This one-day symposium invited audiences to consider different ways in which the relationship between still and moving images is mobilized in contemporary artistic practice. Featuring contributions from artists, curators and scholars, presentations covered theoretical and practice-led perspectives on the topic, offering new approaches to thinking about their relationship in an age of image proliferation.
This video begins with a Welcome and Introduction to the Symposium by Julia Paoli, Assistant Curator at The Power Plant. In her Introduction, Paoli invites the audience to consider the the relationship between stillness and motion, how the two are defined through and against one another, and why this exchange is considered fundamental to moving image theory and discourse.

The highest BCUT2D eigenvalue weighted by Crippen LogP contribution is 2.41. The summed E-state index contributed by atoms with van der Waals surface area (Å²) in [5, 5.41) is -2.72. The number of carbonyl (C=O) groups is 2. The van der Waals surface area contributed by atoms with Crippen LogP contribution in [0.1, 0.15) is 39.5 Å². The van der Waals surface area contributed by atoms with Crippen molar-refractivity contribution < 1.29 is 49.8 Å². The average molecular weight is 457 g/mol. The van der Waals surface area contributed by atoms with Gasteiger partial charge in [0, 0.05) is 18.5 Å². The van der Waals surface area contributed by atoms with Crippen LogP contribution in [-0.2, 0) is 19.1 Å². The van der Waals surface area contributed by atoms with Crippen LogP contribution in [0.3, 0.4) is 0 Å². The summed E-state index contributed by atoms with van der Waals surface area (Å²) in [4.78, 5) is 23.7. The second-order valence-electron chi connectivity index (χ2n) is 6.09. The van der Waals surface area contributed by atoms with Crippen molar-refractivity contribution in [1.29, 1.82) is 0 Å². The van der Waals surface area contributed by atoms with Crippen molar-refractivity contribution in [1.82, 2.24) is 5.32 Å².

Defined through and against one another, the relationship between stillness and motion is fundamental to moving image theory and discourse, and remains a central examination in many artists’ work.
The first presentation by Sohrab Mohebbi, Assistant Curator at REDCAT, elaborates on a text that he recently wrote on the subject of “the right to one’s self image.” Considering photography’s universal claim to show the plight and joy
of humans to humans, can we imagine an image economy administered and regulated by a universal legal structure?
Video produced by John Verhaeven.